Elder fraud to cost man $400K in restitution
A man who recently moved to Sulphur Springs has pleaded guilty to federal violations in the Eastern District of Texas.
Jeremy Christopher Jones, 46, pleaded guilty to conspiracy to commit money laundering today before U.S. Magistrate Judge John D. Love. Jones has additionally agreed to pay restitution in the amount of $438,433.00, representing the proceeds he and his recruits received and deposited.
“Multiple federal agencies worked together to dissect a complicated, international financial scheme that was bilking thousands of Americans from all over the country out of hard-earned funds,” said Acting U.S. Attorney Nicholas J. Ganjei. “Together, those agencies have ensured that individuals seeking to profit from fraudulent activities have been called to account. Today’s plea has added significance, given that it comes on the eve of World Elder Abuse Awareness Day.”
According to information presented in court, in 2014, Jones, who then lived in Florida, became involved with a money laundering operation. He picked up funds wired to various money services businesses, such as MoneyGram and Western Union. Jones created fictitious companies and opened bank accounts in the names of these businesses, and then deposited the money into the accounts for the fake companies. The wired funds were actually fraud proceeds obtained from victims of various schemes, including loan modification scams, IRS impersonation scams, and credit card scams.
Jones relocated to Sulphur Springs, Texas in 2015, but continued his money laundering activities. He made pickups of wired victim funds, and also recruited others, supervised their activity. Jones was paid a percentage of the cash and money orders that he and his recruits picked up. He returned to Florida in 2018 and resumed his money laundering operations there.
Jones was indicted by a federal grand jury on June 29, 2020. He faces up to 20 years in federal prison. The maximum statutory sentence prescribed by Congress is provided here for information purposes, as the sentencing will be determined by the court based on the advisory sentencing guidelines and other statutory factors. A sentencing hearing will be scheduled after the completion of a presentence investigation by the U.S. Probation Office.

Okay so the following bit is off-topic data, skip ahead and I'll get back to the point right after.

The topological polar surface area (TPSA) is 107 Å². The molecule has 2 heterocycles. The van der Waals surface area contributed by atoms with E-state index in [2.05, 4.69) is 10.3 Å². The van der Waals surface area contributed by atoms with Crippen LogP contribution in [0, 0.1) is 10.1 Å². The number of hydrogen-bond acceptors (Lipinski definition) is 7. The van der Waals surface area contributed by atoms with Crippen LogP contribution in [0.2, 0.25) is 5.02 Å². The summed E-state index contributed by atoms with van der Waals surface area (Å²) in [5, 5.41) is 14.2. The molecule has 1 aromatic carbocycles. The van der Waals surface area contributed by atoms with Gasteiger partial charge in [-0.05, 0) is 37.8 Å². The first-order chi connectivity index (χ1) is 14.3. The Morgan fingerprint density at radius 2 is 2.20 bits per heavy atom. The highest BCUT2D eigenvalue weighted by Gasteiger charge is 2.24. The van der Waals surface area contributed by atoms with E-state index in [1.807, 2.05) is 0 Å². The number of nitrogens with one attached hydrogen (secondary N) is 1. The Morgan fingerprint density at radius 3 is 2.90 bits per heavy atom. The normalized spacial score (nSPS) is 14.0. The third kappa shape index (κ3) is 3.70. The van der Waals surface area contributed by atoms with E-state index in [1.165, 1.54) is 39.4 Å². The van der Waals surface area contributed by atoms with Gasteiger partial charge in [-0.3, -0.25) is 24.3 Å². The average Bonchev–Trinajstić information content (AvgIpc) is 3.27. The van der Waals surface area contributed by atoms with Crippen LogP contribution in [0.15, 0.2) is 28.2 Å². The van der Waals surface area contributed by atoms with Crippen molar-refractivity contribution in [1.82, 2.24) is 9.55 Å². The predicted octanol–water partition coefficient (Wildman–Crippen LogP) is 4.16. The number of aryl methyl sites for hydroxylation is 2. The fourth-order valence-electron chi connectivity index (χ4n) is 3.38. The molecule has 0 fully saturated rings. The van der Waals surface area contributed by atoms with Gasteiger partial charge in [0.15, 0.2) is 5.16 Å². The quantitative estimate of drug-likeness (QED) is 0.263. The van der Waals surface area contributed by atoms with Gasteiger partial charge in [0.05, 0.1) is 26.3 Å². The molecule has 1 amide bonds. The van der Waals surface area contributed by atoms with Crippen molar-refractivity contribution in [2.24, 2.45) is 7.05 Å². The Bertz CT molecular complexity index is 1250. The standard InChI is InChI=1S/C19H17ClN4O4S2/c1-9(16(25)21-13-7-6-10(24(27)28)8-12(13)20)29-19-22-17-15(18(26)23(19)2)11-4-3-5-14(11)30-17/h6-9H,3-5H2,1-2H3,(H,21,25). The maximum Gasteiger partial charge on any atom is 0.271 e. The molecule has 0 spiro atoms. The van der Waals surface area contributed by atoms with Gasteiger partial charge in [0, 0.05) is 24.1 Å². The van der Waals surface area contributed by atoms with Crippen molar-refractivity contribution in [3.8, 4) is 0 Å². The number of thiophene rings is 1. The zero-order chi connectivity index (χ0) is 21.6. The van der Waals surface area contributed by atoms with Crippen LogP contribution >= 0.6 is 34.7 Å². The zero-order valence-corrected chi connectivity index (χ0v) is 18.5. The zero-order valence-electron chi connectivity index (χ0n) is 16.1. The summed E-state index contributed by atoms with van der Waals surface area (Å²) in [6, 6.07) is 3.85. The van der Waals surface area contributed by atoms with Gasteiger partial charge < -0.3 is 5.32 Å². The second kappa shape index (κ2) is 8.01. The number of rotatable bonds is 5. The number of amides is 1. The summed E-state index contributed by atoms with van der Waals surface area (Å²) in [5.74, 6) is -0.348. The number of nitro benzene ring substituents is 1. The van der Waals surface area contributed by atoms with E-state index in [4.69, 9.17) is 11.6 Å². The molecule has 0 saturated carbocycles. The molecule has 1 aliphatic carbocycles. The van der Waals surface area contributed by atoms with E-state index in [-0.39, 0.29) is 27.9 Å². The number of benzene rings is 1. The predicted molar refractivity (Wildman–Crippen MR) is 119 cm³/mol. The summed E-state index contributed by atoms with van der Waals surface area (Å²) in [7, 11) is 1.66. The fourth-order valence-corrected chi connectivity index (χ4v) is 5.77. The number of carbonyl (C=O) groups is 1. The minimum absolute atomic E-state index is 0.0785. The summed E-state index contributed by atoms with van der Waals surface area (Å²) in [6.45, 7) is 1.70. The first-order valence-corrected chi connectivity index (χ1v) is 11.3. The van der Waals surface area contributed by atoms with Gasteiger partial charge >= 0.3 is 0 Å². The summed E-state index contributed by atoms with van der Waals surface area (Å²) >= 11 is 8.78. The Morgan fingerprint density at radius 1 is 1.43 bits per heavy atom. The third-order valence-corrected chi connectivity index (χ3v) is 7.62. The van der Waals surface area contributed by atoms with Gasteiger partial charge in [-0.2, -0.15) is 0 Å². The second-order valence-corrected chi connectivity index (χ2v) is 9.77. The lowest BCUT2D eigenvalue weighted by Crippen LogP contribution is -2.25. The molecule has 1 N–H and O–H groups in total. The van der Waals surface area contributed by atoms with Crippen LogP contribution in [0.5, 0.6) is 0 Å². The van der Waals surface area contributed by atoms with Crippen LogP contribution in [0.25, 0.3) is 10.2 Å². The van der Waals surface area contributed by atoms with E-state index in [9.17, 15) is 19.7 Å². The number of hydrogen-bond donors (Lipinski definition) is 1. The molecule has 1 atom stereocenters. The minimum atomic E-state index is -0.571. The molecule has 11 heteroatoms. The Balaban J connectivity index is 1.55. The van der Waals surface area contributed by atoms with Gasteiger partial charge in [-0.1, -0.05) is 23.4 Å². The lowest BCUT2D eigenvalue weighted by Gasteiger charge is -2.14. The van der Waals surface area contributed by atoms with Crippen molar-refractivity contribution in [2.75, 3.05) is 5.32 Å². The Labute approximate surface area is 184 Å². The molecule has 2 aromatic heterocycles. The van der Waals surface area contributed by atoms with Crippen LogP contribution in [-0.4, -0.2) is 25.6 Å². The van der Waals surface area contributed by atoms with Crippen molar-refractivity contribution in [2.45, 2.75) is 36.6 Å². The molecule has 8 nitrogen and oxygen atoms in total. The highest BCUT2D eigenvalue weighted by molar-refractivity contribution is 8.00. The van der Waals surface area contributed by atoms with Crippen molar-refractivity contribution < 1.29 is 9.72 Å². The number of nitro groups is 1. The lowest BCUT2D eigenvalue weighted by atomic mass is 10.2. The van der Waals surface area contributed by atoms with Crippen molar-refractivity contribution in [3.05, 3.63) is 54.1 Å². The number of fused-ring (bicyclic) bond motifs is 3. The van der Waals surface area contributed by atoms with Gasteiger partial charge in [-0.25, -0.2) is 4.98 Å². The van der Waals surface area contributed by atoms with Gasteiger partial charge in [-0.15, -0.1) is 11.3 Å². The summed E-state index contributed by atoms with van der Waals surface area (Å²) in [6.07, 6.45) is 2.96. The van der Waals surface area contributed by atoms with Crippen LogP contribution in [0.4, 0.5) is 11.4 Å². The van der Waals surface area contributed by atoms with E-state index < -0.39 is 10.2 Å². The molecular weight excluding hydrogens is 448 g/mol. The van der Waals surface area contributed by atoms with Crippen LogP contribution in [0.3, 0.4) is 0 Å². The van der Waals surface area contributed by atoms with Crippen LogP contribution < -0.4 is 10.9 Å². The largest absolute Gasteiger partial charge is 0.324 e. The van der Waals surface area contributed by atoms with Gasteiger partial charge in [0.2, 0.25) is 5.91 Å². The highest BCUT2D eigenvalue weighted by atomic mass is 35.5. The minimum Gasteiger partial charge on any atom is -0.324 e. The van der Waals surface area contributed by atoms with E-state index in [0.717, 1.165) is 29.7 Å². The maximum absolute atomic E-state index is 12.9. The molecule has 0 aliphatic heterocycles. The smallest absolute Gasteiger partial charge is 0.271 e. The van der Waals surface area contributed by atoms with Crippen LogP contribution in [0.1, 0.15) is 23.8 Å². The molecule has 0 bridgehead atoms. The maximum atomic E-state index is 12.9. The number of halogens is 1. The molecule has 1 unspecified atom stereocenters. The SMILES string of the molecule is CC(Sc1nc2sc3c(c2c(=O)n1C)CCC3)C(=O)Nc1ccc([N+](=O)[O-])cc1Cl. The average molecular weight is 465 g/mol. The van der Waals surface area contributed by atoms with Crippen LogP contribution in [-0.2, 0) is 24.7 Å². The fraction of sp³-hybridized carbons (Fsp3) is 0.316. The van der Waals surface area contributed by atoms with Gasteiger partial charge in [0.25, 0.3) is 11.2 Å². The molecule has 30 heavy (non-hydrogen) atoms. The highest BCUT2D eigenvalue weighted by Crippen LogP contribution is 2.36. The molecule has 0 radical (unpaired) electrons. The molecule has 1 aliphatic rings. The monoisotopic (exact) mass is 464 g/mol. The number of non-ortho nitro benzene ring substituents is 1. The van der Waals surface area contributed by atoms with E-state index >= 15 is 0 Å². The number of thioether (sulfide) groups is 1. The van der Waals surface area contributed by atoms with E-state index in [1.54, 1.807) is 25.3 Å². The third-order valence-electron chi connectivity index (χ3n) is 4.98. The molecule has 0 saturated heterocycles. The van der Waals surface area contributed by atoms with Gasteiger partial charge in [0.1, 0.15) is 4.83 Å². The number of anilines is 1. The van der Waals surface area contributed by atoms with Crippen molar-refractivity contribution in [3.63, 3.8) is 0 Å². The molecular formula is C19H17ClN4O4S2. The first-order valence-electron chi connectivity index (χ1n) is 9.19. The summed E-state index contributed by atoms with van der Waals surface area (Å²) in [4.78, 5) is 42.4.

If you or someone you know is age 60 or older and has been a victim of financial fraud, help is standing by at the National Elder Fraud Hotline: 1-833-FRAUD-11 (1-833-372-8311). This U.S. Department of Justice hotline, managed by the Office for Victims of Crime, is staffed by experienced professionals who provide personalized support to callers by assessing the needs of the victim, and identifying relevant next steps. Case managers will identify appropriate reporting agencies, provide information to callers to assist them in reporting, connect callers directly with appropriate agencies, and provide resources and referrals, on a case-by-case basis. Reporting is the first step. Reporting can help authorities identify those who commit fraud and reporting certain financial losses due to fraud as soon as possible can increase the likelihood of recovering losses. The hotline is staffed 10 a.m.-6 p.m. Eastern Time, Monday-Friday. English, Spanish, and other languages are available.
This case is being investigated by the Internal Revenue Service-Criminal Investigations; Housing and Urban Development-Office of Inspector General; the United States Secret Service; and Treasury Inspector General-Tax Administration and prosecuted by Assistant U.S. Attorneys Alan Jackson and Frank Coan.